"Illegal Tiles at Gandzasar Monastery Will be Removed"

July 17 2011 at 3:16 PM

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Illegal Tiles at Gandzasar Monastery Will be Removed

Sona Avagyan
Hetq, July 15 2011

According the two top officials at the Armenian Association of Restorative Architects of Historical Monuments, the polished facing tiles recently affixed to the walls of the Gandzasar Monastery in Artsakh will be removed.

Installation of the tiles caused an uproar both in Armenia and Artsakh and was the number one issues covered in the pages of the press and on Armenian TV.

Association Vice President Stepan Nalbandyan thanked the Artsakh government's Division of Tourism and Armenia's Ministry of Culture for intervening in the matter and putting a halt to the wall re-facing.

Mr. Nalbandyan said that care must be taken when removing the tiles and the walls must eventually be reinforced in an appropriate manner.

Association President Gagik Soghomonyan noted that merely resurfacing a decaying wall made no sense and that, in any event, professional restoration demands that the same materials be used as in the original construction.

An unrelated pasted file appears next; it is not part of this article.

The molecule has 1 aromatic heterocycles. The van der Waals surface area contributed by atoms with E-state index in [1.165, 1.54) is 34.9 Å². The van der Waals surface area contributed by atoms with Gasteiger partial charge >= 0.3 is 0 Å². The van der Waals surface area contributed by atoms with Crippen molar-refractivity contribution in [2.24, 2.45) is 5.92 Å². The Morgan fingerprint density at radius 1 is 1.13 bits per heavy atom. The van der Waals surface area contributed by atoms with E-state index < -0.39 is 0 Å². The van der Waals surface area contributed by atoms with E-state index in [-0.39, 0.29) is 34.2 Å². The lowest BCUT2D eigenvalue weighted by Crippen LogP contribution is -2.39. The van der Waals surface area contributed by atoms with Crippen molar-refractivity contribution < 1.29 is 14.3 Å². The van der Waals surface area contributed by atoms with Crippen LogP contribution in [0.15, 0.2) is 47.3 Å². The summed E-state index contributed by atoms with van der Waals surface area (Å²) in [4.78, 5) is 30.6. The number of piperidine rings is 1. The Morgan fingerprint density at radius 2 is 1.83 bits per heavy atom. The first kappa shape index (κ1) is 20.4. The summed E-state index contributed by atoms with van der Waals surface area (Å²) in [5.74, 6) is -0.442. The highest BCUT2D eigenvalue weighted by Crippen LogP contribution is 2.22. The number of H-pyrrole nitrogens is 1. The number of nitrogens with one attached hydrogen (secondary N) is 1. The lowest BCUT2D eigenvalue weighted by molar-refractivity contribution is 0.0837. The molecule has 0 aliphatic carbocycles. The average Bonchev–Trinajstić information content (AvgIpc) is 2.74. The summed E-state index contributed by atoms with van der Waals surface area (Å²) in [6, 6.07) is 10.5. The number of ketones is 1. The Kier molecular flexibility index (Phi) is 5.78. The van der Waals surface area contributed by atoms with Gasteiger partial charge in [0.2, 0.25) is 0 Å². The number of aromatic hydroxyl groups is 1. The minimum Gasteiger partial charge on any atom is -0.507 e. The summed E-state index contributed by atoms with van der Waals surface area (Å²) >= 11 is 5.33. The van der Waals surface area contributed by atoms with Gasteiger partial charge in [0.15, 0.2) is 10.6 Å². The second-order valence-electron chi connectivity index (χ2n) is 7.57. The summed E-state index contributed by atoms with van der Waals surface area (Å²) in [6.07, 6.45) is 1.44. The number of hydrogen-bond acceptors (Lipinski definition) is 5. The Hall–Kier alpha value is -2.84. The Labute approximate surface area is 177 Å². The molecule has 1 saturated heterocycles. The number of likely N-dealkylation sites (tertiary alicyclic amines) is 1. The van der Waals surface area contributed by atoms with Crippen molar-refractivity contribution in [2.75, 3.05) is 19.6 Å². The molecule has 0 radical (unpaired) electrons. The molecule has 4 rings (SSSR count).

As to the intentions of Levon Hayrapetyan, the Russian-Armenian businessman who conceived the project to retile the monastery walls, Mr. Nalbandyan said that no overall plan was presented to the Artsakh government.

Oftentimes, benefactors think 'what's the harm in repairing something located in a village', Mr. Nalbandyan noted.

Mr. Soghomonyan said that according to their information the contractors never consulted with the Architectural Council in Etchmiadzin and was surprised that Artsakh Primate Barkev Martirosyan never advised them to consult with the Council.

"This was a major oversight. Had the contractors done so, the Council would have advised them regarding the proper process to follow," noted Mr. Soghomonyan.

It turns out that the work was begun without the proper authorization. It took the Artsakh Division of Tourism, in cooperation with the RA Culture Ministry, to declare that the work was inappropriate and needed to be halted.

"The crux of the protests being raised was that the work was illegal. We are trying to build a state and every benefactor, with a degree of self-respect, must follow the rules and regulations that exist. They have to seek out the experts in this field before doing anything. They just can't make decisions on their own," noted Gagik Soghomonyan.

According to reports appearing on the internet, Levon Hayrapetyan had planned to spend $1.5 million on the retiling of Gandzasar's walls.

Gagik Soghomonyan, who drafted a renovation project for the entire monastery in 1989 for the Soviet Union's Ministry of Culture, says that according to his draft the reinforcing of the walls could be done for five times less.

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